September 30, 2015
Shades of Grey with the PSA

Prostate specific antigen (PSA) is an enzyme that is produced by the prostate and serves to liquefy ejaculate. There are a number of conditions that may cause an increase in the production of PSA including benign prostatic hyperplasia (BPH) and prostatitis, and in general, the higher a man’s PSA level, the more likely it is that he has prostate cancer. Sounds pretty cut and dry doesn’t it? We have a marker that is specific to the prostate that we can test in serum and is elevated in prostate cancer patients - what a perfect screening test!

Unfortunately, the situation isn’t quite that black and white. First of all, it turns out that PSA isn’t specific to the prostate, or even specific to men for that matter. Furthermore, only a quarter of men who have elevated PSA levels are diagnosed with prostate cancer upon biopsy. Unnecessarily subjecting 75 men to the possible side effects of biopsy to detect 25 cancer cases would possibly be worth it except that nearly all prostate cancer cases are slow growing and unlikely to have a significant impact on mortality. That’s right, several large studies have found that men who have annual prostate cancer screening are more likely to be diagnosed with prostate cancer, but not more likely to die from the disease than men who are not screened. This indicates that screening may lead to additional diagnostic procedures or unnecessary treatments, many of which can have significant side effects, but not contribute to a longer life. Simple needle biopsy of the prostate has been reported to result in difficulty urinating and increased urinary urgency as well as erectile dysfunction, with increasing incidence directly correlated with number of samples taken. And for men who are diagnosed with prostate cancer, most are treated with surgery or radiation which often results in erectile, urinary and bowel problems for decades after treatment.

While this information may sound controversial, a large number of busy practitioners still routinely run screening PSA levels because they either believe that it is a simple screening test or that it is required for liability purposes. However, most of the organizations that make recommendations for cancer screening are no longer recommending PSA screening. The U.S. Preventative Task Force Service has given PSA screening for prostate cancer a grade D, meaning that not only do they not support this practice, but they recommend that physicians actively discourage its use. The American Urological Association recommends against PSA screening in men under 55 and over the age of 70, or in any men who have an expected life expectancy of less than 10-15 years. In the 55-69 group, they recommend that the potential harms associated with additional screening and treatment be discussed with the patient for shared decision making. The American Cancer Society has similar advice, stating that men should not be screened until they have been informed about the uncertainties and risks as well as the potential benefits of screening.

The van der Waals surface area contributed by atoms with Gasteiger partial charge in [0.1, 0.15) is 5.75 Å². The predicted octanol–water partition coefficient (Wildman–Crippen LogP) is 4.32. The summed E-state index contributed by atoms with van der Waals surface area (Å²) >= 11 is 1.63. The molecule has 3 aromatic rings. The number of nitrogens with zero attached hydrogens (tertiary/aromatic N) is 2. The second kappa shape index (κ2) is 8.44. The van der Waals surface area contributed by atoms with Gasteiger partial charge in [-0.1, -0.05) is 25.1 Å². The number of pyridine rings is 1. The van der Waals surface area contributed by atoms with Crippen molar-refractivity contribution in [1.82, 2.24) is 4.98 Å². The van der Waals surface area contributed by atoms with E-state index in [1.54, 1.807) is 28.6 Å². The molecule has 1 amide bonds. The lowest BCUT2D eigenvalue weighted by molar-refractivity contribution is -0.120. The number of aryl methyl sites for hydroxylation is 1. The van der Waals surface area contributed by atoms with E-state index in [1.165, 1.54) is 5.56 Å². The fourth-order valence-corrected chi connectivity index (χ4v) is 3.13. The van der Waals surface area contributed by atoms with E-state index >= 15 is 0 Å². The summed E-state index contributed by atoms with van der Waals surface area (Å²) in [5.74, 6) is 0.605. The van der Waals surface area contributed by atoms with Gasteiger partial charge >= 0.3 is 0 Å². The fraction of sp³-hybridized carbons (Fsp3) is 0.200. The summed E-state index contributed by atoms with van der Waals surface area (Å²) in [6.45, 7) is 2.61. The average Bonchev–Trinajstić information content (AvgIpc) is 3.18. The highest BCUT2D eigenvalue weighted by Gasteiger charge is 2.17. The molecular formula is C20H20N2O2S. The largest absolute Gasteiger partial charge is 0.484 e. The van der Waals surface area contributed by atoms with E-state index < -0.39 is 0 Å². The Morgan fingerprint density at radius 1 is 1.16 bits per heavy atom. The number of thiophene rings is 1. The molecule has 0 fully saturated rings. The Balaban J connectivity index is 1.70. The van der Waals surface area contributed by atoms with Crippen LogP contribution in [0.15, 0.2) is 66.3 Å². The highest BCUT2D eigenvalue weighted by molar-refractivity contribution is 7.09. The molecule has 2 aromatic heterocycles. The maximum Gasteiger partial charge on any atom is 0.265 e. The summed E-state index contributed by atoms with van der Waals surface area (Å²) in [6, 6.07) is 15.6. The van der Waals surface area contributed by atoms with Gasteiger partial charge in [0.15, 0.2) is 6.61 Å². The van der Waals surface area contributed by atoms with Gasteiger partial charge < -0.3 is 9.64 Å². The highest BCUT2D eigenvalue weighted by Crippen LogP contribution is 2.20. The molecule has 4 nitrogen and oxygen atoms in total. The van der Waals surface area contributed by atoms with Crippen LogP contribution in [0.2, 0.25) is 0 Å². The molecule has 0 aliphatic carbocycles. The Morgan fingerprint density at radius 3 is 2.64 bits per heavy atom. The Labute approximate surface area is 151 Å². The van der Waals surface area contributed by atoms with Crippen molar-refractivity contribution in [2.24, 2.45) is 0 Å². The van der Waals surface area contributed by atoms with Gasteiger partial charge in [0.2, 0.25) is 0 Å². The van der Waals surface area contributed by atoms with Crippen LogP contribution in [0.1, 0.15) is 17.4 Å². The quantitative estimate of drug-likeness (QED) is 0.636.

Like many areas of medicine, this topic offers a great opportunity for educating the patient on the risks and benefits of PSA screening and more importantly the potential side effects of additional diagnostic procedures and treatment options. Unfortunately, many patients are frightened when they hear the C-word and may react rashly out of fear. In the case of prostate malignancies, the time should be taken to fully explore all of the treatment options, including the option of not treating.

There are many resources that can be recommended to these patients including the documentary Surviving Prostate Cancer, the trailer for which can be found at www.survivingprostatecancer.org And for more information on what can be done to optimize prostate health in general, including the influence that hormones have on the growth and proliferation of prostate cells, please join us for the two day Labrix Advanced Workshop in Las Vegas on January 16th and 17th; registration is available at www.labrix.com.

References:
  • Diamandis EP, Yu H. Nonprostatic sources of prostate-specific antigen. Urol Clin North Am. 1997 May;24(2):275-82.
  • Barry MJ. Clinical practice. Prostate -specific antigen testing for early diagnosis of prostate cancer. N Engl J Med. 2001 May 3:344(18):1373-7.
  • Andriole GL, Crawford ED, Grubb RL, et al. Prostate cancer screening in the randomized prostate, lung, colorectal and ovarian cancer screening trial: mortality results after 13 years of follow-up. J Natl Cancer Inst. 2012 Jan 18; 104(2):125-32.
  • Klein T, Palisaar RJ, Holz A, et al. The impact of prostate biopsy and periprostatic nerve block on erectile and voiding function: A prospective study. J Urol. 2010 Oct; 184(4): 1447-52.
  • Resnick MJ, Koyama T, Fan KH, et al. Long-term functional outcomes after treatment for localized prostate cancer. N Engl J Med. 2013 Jan 31;368(5): 436-45.
  • Final Update Summary: Prostate Cancer: Screening. U.S. Preventive Services Task Force. July 2015. Prostate Cancer Screening website
  • Carter HB, Albertsen PC, Barry MJ, et al. Early detection of prostate cancer: AUA guideline. J Urol. 2013 Aug; 190(2):419-26.
  • Prostate Cancer Website

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